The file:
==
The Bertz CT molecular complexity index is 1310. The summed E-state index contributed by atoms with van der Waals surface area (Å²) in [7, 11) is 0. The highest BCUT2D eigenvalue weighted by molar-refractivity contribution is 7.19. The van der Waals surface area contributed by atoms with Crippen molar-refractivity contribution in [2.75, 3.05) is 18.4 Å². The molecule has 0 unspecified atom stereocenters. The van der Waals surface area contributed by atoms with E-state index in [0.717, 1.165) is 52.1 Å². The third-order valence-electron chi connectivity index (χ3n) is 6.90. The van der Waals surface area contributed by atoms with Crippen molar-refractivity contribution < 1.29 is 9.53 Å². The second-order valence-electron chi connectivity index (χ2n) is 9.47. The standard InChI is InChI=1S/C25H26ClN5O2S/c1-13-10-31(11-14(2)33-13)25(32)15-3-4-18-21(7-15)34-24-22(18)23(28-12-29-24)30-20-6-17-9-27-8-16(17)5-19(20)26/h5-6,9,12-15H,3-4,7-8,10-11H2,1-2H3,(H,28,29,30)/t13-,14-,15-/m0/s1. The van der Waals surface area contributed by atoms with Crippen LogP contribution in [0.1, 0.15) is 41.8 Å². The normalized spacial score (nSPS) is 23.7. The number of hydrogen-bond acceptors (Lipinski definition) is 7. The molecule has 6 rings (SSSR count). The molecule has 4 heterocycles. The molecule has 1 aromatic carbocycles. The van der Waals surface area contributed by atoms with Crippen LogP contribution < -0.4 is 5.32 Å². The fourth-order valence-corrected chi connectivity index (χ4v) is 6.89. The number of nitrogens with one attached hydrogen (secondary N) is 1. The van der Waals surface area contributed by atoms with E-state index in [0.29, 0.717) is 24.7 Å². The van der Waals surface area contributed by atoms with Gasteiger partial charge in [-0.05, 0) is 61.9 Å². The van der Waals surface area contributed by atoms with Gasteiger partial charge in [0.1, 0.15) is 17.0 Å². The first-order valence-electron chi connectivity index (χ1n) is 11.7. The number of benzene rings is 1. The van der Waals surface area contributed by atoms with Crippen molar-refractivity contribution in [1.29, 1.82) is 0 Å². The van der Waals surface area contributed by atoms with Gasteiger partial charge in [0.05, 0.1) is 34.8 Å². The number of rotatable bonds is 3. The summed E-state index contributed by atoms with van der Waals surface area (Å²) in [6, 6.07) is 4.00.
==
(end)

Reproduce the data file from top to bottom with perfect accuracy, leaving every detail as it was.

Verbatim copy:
The Bertz CT molecular complexity index is 1310. The summed E-state index contributed by atoms with van der Waals surface area (Å²) in [7, 11) is 0. The highest BCUT2D eigenvalue weighted by molar-refractivity contribution is 7.19. The van der Waals surface area contributed by atoms with Crippen molar-refractivity contribution in [2.75, 3.05) is 18.4 Å². The molecule has 0 unspecified atom stereocenters. The van der Waals surface area contributed by atoms with E-state index in [0.717, 1.165) is 52.1 Å². The third-order valence-electron chi connectivity index (χ3n) is 6.90. The van der Waals surface area contributed by atoms with Crippen molar-refractivity contribution < 1.29 is 9.53 Å². The second-order valence-electron chi connectivity index (χ2n) is 9.47. The standard InChI is InChI=1S/C25H26ClN5O2S/c1-13-10-31(11-14(2)33-13)25(32)15-3-4-18-21(7-15)34-24-22(18)23(28-12-29-24)30-20-6-17-9-27-8-16(17)5-19(20)26/h5-6,9,12-15H,3-4,7-8,10-11H2,1-2H3,(H,28,29,30)/t13-,14-,15-/m0/s1. The van der Waals surface area contributed by atoms with Crippen LogP contribution in [0.1, 0.15) is 41.8 Å². The normalized spacial score (nSPS) is 23.7. The number of hydrogen-bond acceptors (Lipinski definition) is 7. The molecule has 6 rings (SSSR count). The molecule has 4 heterocycles. The molecule has 1 aromatic carbocycles. The van der Waals surface area contributed by atoms with Crippen LogP contribution < -0.4 is 5.32 Å². The fourth-order valence-corrected chi connectivity index (χ4v) is 6.89. The number of nitrogens with one attached hydrogen (secondary N) is 1. The van der Waals surface area contributed by atoms with E-state index in [0.29, 0.717) is 24.7 Å². The van der Waals surface area contributed by atoms with Gasteiger partial charge in [-0.05, 0) is 61.9 Å². The van der Waals surface area contributed by atoms with Gasteiger partial charge in [0.1, 0.15) is 17.0 Å². The first-order valence-electron chi connectivity index (χ1n) is 11.7. The number of benzene rings is 1. The van der Waals surface area contributed by atoms with Crippen molar-refractivity contribution in [1.29, 1.82) is 0 Å². The van der Waals surface area contributed by atoms with Gasteiger partial charge in [0.05, 0.1) is 34.8 Å². The number of rotatable bonds is 3. The summed E-state index contributed by atoms with van der Waals surface area (Å²) in [6, 6.07) is 4.00.